In certain situations, there can be nothing more aggravating than someone telling you to “take a deep breath.”
Maybe you’re having a panic attack. Maybe you’re stressed because you‘re raising children in a pandemic. Maybe the IRS has just told you that you’re a victim of Social Security fraud. Whatever the reason, the idea that an automatic physiological process we do thousands of times per day without thinking could even marginally improve such a situation can feel ridiculous. Insulting, even.
Last fall I found myself standing on the Arctic Tundra, about 120 miles from civilization. One hundred pounds of caribou filled my pack. I had to hoof the weight back to camp, which was five miles away. All uphill and across the tundra. And the tundra is a savage landscape comprised of dirt that exists in an ice-cream-like state: spongy layers of dense moss, mucky swamp, and basketball-sized tufts of grass called tundra tussocks. A mile out there is like five on a regular trail.
If this year feels like it has flown by, there’s a solid scientific reason for that. Most of us spent it locked in our homes, doing the exact same thing day in and day out.
It turns out that our brains love this kind of predictability, neuroscientists at Brown told me. The human brain evolved to keep us in the comfort zone of a predictable routine because that improved our chances of survival in our past environments. For example, a reliable routine that helped us regularly find food kept us alive.
Even before the pandemic, our lives were rather predictable…
Balance is a celebrated, yet elusive, concept. In work, relationships, hobbies, and even what we choose to put into our bodies, we strive to strike the right proportion of give and take that leaves us feeling fulfilled and not overextended. The idea of balance also applies to social interactions.
In 2019, Jeffrey Hall, a professor of communication studies at the University of Kansas likened human social networks to nutrition. A healthy social diet, he found in a study, consists of both a variety of interactions — from close friends and family to acquaintances — and time spent alone. People tend…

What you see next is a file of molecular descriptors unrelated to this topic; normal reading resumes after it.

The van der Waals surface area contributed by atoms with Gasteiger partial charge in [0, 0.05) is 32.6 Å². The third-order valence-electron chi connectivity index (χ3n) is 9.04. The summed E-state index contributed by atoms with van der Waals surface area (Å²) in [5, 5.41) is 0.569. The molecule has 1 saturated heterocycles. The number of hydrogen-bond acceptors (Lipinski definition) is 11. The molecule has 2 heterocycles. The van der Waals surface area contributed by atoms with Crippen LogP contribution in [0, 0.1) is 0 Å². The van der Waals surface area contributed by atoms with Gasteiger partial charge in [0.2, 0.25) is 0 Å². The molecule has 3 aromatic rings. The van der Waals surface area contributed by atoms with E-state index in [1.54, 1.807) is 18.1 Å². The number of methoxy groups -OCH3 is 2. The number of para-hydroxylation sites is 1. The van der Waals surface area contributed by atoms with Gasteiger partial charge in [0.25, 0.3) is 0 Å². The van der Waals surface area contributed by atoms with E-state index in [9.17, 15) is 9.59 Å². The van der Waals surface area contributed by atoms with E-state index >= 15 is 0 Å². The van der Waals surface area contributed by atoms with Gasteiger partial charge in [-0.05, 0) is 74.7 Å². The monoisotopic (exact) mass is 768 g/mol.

Early last summer, after stringent shutdown orders were lifted and, cautiously, friends began gathering in outdoor environs, the act of stringing a coherent sentence together was a personal struggle. The verbal equivalent of sea legs, my words felt wobbly and clumsy, and in group settings, I found it easier to observe in silence than contribute in any meaningful way.
Beyond conversation skills, social isolation also dulled many of my other cognitive capacities. My memory wasn’t so hot and conjuring creative or critical thoughts was nearly impossible — which isn’t great when your job requires you to have critical and/or creative…
There are all kinds of reasons to meditate, but I’m going to be honest: There are probably more reasons not to do it.
It’s really hard. It’s not particularly fun. It’s not productive. It’s also just kind of boring. Every time I do it, there are usually five other things I’d rather do first.
For all of these reasons, I’m always wary of lifestyle journalism extolling meditation’s benefits as if it’s akin to jogging, or the copy of well-funded apps making meditation sound like a breezy self-help adventure. I find both unhelpful at best and off-putting at worst. The truth…
Yoga is an ever-evolving, ancient practice with South Asian origins. But for many people living in the West, yoga has meant something very specific for the past several decades: thin, lithe, usually white women bending in spandex in a minimalist hardwood floor studio.
The past year has thankfully changed some of that perception.
For the first time, people who want to practice yoga have had no choice but to do so from home. Luckily, there has been no shortage of Zoom classes, YouTube videos, and fitness apps for both experienced practitioners and eager pandemic beginners. And beautifully, many people have…
Your life, sourced by science. A publication from Medium about health and wellness.